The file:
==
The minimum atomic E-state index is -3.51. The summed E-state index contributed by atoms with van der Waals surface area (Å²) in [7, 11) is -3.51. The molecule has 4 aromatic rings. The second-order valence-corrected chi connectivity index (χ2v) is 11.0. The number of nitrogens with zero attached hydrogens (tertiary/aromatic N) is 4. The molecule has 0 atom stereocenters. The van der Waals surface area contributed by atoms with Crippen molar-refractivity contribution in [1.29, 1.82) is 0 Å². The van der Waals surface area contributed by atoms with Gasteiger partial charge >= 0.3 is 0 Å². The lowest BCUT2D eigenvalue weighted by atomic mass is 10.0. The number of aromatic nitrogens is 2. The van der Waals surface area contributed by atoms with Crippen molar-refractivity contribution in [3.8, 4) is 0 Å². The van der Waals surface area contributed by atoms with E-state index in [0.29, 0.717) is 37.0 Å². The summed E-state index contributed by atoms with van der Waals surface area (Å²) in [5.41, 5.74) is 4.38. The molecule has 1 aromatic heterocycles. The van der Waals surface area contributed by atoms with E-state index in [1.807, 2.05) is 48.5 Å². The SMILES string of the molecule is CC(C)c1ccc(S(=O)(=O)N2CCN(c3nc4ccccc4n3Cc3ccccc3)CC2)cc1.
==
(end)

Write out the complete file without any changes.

The minimum atomic E-state index is -3.51. The summed E-state index contributed by atoms with van der Waals surface area (Å²) in [7, 11) is -3.51. The molecule has 4 aromatic rings. The second-order valence-corrected chi connectivity index (χ2v) is 11.0. The number of nitrogens with zero attached hydrogens (tertiary/aromatic N) is 4. The molecule has 0 atom stereocenters. The van der Waals surface area contributed by atoms with Crippen molar-refractivity contribution in [1.29, 1.82) is 0 Å². The van der Waals surface area contributed by atoms with Gasteiger partial charge >= 0.3 is 0 Å². The lowest BCUT2D eigenvalue weighted by atomic mass is 10.0. The number of aromatic nitrogens is 2. The van der Waals surface area contributed by atoms with Crippen molar-refractivity contribution in [3.8, 4) is 0 Å². The van der Waals surface area contributed by atoms with E-state index in [0.29, 0.717) is 37.0 Å². The summed E-state index contributed by atoms with van der Waals surface area (Å²) in [5.41, 5.74) is 4.38. The molecule has 1 aromatic heterocycles. The van der Waals surface area contributed by atoms with E-state index in [1.807, 2.05) is 48.5 Å². The SMILES string of the molecule is CC(C)c1ccc(S(=O)(=O)N2CCN(c3nc4ccccc4n3Cc3ccccc3)CC2)cc1.